Yoga = Art
Artist Feature: Nicole Wandera
To local artist, mom, activist and yogi Nicole Wandera, the breath and body are an integral part of the creative process. Nicole’s work is a representation of her experiences, community and social justice issues that are most important to her, most recently creating illustrations for the National Network to Ending Domestic Violence, which brings awareness to victims of domestic abuse. Learn more about Nicole how yoga and meditation has influenced her creative process in the full interview.
“(Art) is essentially mediation. There is this sacred place I go to when I’m really in the zone, everything around me disappears and my body takes over. I can get to this place by opening my heart and mind .”
Tell me about your work. What inspires you?
I’m an artist from Kenya currently living in Fairfax, VA. I do a little of everything and this entails painting, drawing, digital art, animation and 3d graphics. Art imitates life, so a lot of my work is inspired by my experiences, my community, and social justice issues. I strongly believe in art as a form of healing and a visual language that can help bridge gaps in communication and bring people together.
What are you currently working on?
I just finished a project for National Network to Ending Domestic Violence, which brings awareness to victims of domestic abuse. Spreading awareness about this issue is vital, especially now when their homes are not a safe space for them. The illustrations were for the victims or rather survivors of abuse to let them know they are beautiful, inspiring, and strong.
Currently, I am working on something completely different. I have been reading Frank Hurbet’s Dune and Tomi Adeyemi’s Children of Blood and Bone. I have been experimenting a lot with digital art and trying to create a world where both books come together. It’s been a great way to exercise my imagination and a form of escapism during these stressful times.
How has living in DC with COVID precautions affected your work?
Talking about stressful times, I have been trying to balance working from home, being a single mom, and planning for an uncertain future very unsuccessfully. However, I have been able to keep my sanity by doing a lot of yoga, meditating, spending quality time with my twins, and making a lot of art. When the pandemic first hit, I made this piece just to find a way to process with the reality of what’s happening and praise our health workers.
I’m curious about the mind-body connection and your work. If you do yoga or other holistic movement practices, how does it affect your creative process?
My body is an integral part of the creative process. I think I realized this connection when I was pregnant. I spent most of my time creating this pregnancy piece (seen below), and I honestly think it’s the strongest work I have ever made. Because I was creating people, I was able to tap into this endless source of love within the universe and channel it into my work.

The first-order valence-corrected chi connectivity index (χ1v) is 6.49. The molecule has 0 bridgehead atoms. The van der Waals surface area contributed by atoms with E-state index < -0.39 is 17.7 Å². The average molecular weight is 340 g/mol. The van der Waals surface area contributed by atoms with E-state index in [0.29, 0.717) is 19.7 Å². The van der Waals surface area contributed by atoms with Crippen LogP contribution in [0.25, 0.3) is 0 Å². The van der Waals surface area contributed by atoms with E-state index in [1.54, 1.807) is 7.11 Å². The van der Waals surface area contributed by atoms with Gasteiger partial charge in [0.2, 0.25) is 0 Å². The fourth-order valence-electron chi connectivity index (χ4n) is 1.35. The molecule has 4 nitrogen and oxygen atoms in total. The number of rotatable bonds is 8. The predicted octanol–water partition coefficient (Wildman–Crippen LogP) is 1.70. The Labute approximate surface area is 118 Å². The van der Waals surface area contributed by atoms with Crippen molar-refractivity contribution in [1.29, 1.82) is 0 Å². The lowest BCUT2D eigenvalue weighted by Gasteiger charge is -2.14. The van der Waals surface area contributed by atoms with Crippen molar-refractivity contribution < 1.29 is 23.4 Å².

I lost this connecting along the way because life happens, but recently I have been gaining it back through practicing yoga. I am a complete beginner, but I try to meditate and practice every morning, and it helps me get through the day a little less stressed out. I practice every time I start working, and I have seen a world of difference in my art, especially my creativity and work ethic.
When you’re in the creative process, how do you relate to your body and breath?
I don’t think I notice it, but now that I think about it. It is essentially mediation, and there is this sacred place I go to when I am really in the zone, everything around me disappears, and my body takes over. My breath, my hand, and whatever tools I am using just sync up. I find it hard to explain, but it is like being in a lucid dream, and I can get to this place by opening my heart and mind (until my twins wake me up with there random death-match fights).
If I were able to follow you around to see art in DC, which places would we go? What would we see?
I hope that all these places are open soon and we can enjoy them after this pandemic is over. Visit the art walk at Brookland Arts Walk, it’s incredible; there are so many talented artists and collectives you can meet.
The Omicollective, they provide safe healing spaces for creativity and their events are a good way to feed your soul.
Check out the Phillips Collection; it is the first modern art museum in our country. The building is beautiful, and there is something for every art lover. I love it because not a lot of people know about it, so it’s usually quite and you can avoid the crowds. They also have an event every first Thursday that I think everyone needs to go to at least once, they also host a lot of artists talks with local and international artists.
Another gem is the National Museum of African Art, which is a great place to learn about the richness of African art. It’s stunning inside, and because it’s relatively hidden, it’s a nice quiet place just to go, relax and contemplate.
Who are some of the DC artists you enjoy?
Check out Nicole on Instagram or learn more on her website.